Character: C.C.

Pairing: C.C. x Lelouch

Summary: There is one and only one thing in this world worse than dying. Not dying.

Soap Opera

It is a wonder how the gods of mythology do it. Looking on at the lives of mortals without ever being tired of it. Then again, those gods are man-made, and man does not know any better.

Being immortal and watching humans is boring. Worse than watching a soap opera with a lousy script, because you know this isn't because of the blunder of one idiot. But every once in a while, the mortals will surprise you. And it's not because of how stupid you were at the moment, or how the scriptwriter was touched by a muse. It was because the scriptwriter was so terrible and stupid that he pulled something completely out of left field that made no sense at all. The fifth day of Zero's infiltration into Area 18, apparently, was one of those days.

He died for her. The boy who had such high aspirations, and so much potential. He held so much power, and had the world on the tips of his fingers. And he died for her. He died for her even though she was immortal and wouldn't die anyways, no matter how many bullets they shot at her. "But you still feel pain, don't you?" he had said to her, groaning and clutching his wound.

She cradled him in her arms, as the bullets and Knightmare Frames went by over their heads. She was centuries too old for tears, though. She had seen too many deaths, watched too many tragedies to cry for him.

It felt so odd, holding his dead body like that. She was with him for ten years, the longest she ever was with any contractor. She saw him age from a boy to a man. But even so... His cheesy promises must have been getting to her, because somehow, the idea that he would ever be gone, that he actually was mortal, that he wouldn't be able to spend eternity with her was so foreign to her even now when he was cold and still and dead.

Sitting on the edge of the already cleared out battlefield, the Sahara sands having piled over the corpses for days, she wonders about her next course of action. To begin her search again completely anew? Or continue with the royal family, although that would prove very dangerous?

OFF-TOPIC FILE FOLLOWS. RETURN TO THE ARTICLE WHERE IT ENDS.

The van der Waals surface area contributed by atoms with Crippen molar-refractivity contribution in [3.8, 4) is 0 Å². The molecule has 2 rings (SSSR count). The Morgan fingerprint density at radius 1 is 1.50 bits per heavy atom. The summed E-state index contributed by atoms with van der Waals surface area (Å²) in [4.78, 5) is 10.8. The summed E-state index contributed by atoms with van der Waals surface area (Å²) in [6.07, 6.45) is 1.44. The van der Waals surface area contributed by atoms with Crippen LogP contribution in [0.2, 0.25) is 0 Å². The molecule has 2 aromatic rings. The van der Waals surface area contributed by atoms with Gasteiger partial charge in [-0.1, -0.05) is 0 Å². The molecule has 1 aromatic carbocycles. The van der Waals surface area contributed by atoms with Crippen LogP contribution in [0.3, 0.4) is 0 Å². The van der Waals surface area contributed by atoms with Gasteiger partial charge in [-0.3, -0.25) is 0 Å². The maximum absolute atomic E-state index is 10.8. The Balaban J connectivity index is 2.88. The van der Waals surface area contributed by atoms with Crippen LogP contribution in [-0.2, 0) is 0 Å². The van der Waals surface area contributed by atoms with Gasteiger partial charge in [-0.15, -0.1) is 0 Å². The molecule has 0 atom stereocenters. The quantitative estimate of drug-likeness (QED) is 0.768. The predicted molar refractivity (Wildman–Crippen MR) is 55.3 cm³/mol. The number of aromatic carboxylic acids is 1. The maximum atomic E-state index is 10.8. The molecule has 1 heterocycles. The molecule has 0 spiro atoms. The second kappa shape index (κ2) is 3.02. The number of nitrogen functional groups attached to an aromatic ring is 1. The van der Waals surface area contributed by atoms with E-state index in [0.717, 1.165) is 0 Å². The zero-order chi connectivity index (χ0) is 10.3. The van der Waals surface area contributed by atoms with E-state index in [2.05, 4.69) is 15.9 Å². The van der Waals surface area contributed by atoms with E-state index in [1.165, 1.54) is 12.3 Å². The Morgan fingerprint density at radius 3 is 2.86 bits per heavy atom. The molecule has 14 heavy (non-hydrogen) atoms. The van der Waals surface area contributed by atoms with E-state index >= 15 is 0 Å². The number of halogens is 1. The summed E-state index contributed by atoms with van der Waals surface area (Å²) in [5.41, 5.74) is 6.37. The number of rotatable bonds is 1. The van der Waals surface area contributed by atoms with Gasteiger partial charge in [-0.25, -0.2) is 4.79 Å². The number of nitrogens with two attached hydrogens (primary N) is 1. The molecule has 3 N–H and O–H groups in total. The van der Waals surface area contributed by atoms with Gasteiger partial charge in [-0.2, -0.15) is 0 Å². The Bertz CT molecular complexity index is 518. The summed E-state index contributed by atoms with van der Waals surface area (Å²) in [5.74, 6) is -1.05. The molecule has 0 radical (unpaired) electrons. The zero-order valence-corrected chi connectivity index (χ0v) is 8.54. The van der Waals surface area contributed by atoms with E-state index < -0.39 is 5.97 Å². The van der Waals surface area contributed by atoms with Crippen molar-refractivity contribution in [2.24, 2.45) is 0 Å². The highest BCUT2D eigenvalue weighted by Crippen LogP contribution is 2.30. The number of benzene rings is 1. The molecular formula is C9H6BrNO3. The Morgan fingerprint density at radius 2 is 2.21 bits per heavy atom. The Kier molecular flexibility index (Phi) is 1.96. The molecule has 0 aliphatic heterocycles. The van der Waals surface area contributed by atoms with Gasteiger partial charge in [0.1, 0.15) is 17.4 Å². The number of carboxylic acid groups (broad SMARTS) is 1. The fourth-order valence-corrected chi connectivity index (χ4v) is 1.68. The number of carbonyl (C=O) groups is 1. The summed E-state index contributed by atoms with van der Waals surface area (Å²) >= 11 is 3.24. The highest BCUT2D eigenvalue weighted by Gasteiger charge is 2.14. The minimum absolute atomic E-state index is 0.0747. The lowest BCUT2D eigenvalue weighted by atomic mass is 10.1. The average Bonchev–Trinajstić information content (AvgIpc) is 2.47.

Her mind drifts off, and she ends up wondering instead if she would've died for him. Of course she would. She hates living. Then if she could die and find peace if she killed him, would she do it? Bitterly, she decides she would. She isn't courageous or selfless or any type of hero.

He died trying to form a weak smile. Between them, there were too many words and things to say and not enough time for any of them. So he laid in her lap like that, the blood soaking in her clothes and the sand beneath them, and caught in their throat were their voices of everything they couldn't say.

His right hand was clutched over the bullet wound, the fingertips white with pressure. Her own hand moved over them. He grabbed that hand, leaving the wound unattended. Gasping from the pain, he found the words he wanted to say, "The immortal life is worth no less than the mortal one."

With trembling lips and hand, she replied, "And the immortal life is worth no more than the mortal one."

His hand slowly released hers, and his eyes closed. And with that, the boy who started out such a tremendous quake ended with such a quiet rivet. She wondered if he even heard her.

Her eyes close, and she breathes. The tears, those ancient relics of centuries long gone, still won't spill. It doesn't matter though. The warm blood in her veins and the cold body she still held in her lap were proof enough.